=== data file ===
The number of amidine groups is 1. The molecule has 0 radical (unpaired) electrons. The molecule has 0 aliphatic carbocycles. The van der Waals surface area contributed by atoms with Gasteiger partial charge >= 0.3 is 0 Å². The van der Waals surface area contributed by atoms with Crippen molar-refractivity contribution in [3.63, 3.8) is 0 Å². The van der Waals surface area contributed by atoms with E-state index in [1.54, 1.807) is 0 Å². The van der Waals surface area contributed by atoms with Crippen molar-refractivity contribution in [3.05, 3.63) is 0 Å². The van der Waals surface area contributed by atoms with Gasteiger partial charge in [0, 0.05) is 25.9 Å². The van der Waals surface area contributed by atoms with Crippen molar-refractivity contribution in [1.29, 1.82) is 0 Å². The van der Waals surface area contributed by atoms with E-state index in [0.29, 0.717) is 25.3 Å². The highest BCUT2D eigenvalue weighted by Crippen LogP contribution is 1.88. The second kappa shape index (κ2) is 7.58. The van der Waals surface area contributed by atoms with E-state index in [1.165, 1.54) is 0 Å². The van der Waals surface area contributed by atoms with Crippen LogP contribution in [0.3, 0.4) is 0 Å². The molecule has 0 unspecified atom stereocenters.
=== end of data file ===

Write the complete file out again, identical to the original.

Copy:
The number of amidine groups is 1. The molecule has 0 radical (unpaired) electrons. The molecule has 0 aliphatic carbocycles. The van der Waals surface area contributed by atoms with Gasteiger partial charge >= 0.3 is 0 Å². The van der Waals surface area contributed by atoms with Crippen molar-refractivity contribution in [3.63, 3.8) is 0 Å². The van der Waals surface area contributed by atoms with E-state index in [1.54, 1.807) is 0 Å². The van der Waals surface area contributed by atoms with Crippen molar-refractivity contribution in [3.05, 3.63) is 0 Å². The van der Waals surface area contributed by atoms with Gasteiger partial charge in [0, 0.05) is 25.9 Å². The van der Waals surface area contributed by atoms with Crippen molar-refractivity contribution in [1.29, 1.82) is 0 Å². The van der Waals surface area contributed by atoms with E-state index in [0.29, 0.717) is 25.3 Å². The highest BCUT2D eigenvalue weighted by Crippen LogP contribution is 1.88. The second kappa shape index (κ2) is 7.58. The van der Waals surface area contributed by atoms with E-state index in [1.165, 1.54) is 0 Å². The van der Waals surface area contributed by atoms with Crippen LogP contribution in [0.3, 0.4) is 0 Å². The molecule has 0 unspecified atom stereocenters.